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Liverpool Heart and Chest Hospital, Thomas Drive, L14 3PE
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Liverpool Cardiologists Lead the Way

Date: 20 July 2015 04:32

Liverpool Heart and Chest Hospital (LHCH) has been selected as part of apilot group of specialist heart centres across Europe to pioneer a newly approved leadless pacemaker.

It has become the first hospital in the North West and only the fourth centre in the UK to trial the new device. 

Lead Pacemaker Team


The 1.75g Medtronic device, measuring just 7mm x 26mm, and one-tenth the size of a traditional pacemaker, recently gained CE Mark approval from European regulators and is now set to be implanted into 780 patients from 50 clinical centres as part of an on-going global trial. 

LHCH is at the forefront of pacemaker research and is one of Europe’s busiest pacemaker implanting centres, as well as being the largest single site specialist heart and chest hospital in the country.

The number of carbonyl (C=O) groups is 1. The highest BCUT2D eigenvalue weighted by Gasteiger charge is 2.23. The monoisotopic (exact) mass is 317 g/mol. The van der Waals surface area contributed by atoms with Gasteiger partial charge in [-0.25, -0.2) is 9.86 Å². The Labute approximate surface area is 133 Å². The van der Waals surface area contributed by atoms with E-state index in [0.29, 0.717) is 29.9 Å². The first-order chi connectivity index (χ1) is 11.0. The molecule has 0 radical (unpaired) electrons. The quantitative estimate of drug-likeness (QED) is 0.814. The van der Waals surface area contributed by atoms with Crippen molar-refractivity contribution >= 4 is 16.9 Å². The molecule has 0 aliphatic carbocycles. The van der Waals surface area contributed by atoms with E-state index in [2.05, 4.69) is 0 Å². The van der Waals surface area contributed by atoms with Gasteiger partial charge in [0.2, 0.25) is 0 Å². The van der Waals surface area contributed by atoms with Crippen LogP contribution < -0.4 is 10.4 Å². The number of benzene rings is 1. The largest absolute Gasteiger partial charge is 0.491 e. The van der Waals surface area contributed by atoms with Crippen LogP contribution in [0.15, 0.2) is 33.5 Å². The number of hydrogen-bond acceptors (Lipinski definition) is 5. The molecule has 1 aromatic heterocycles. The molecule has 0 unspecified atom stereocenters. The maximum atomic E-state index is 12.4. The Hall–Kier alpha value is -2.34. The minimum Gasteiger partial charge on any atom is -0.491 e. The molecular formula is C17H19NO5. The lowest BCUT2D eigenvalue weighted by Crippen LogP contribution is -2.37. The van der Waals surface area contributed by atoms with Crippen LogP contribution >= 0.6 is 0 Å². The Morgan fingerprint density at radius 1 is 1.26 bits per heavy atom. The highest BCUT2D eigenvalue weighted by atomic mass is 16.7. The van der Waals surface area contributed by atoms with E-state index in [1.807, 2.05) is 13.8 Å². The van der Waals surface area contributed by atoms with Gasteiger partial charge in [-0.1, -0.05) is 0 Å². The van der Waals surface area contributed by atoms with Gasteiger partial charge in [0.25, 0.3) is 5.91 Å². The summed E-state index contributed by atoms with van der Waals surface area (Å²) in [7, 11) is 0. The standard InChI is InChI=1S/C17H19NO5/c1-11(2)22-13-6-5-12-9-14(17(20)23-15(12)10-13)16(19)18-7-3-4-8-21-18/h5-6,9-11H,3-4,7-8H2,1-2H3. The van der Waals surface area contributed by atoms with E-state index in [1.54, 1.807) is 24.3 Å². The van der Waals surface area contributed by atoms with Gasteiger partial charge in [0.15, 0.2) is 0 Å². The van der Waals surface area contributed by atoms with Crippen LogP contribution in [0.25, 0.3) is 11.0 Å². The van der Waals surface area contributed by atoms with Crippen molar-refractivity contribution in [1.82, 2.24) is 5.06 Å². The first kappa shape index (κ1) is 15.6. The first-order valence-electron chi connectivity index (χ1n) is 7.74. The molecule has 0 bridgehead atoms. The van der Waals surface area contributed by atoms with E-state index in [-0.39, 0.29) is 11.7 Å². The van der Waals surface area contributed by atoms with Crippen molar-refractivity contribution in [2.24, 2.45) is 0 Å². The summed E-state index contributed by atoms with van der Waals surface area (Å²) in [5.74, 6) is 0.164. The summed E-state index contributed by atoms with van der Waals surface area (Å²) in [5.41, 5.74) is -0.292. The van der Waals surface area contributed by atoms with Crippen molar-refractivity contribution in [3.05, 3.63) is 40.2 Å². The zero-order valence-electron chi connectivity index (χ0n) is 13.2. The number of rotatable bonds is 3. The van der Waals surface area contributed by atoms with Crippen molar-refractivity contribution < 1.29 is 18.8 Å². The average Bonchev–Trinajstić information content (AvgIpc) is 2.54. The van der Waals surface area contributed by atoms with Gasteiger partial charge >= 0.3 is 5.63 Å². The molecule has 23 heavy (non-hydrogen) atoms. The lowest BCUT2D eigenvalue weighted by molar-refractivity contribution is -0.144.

LHCH Consultant Cardiologists, Dr Archie Rao and Dr Mark Hall, who performed the first of its innovative new procedures, said this was a ‘breakthrough in heart rhythm management’.

Dr Rao said: “This is a real advance in pacemaker technology, because the absence of leads should hopefully limit the associated complications that can sometime arise during implantation and thereafter.”

Dr Hall added: “Having the pacemaker entirely within the heart means no scar and no visible pacemaker under the skin. A lot of patients will prefer this. It may also mean that there is a lower risk of infection being transmitted into the heart as there is no risk of spread from the pacemaker pocket.”

Traditional pacemakers are inserted under the skin and connected to the heart by a lead which is placed in the heart via a vein. The lead carries electrical signals to correct slow or irregular heartbeats, but they can require replacement due to broken or dislodged wires.

The new device can be implanted directly in the heart and delivers electrical impulses from an electrode, removing the need for a lead.

The device, suitable for selected patients with bradycardia, is delivered via a catheter from the groin and sits within the lower right chamber of the heart (right ventricle).

Commenting on the care he received from the team who implanted his new device, 73 year old Thomas Nesbitt from Vauxhall said: “All the doctors, cardiac physiologists and nurses who looked after me have been wonderful. I couldn’t have wished for better care.”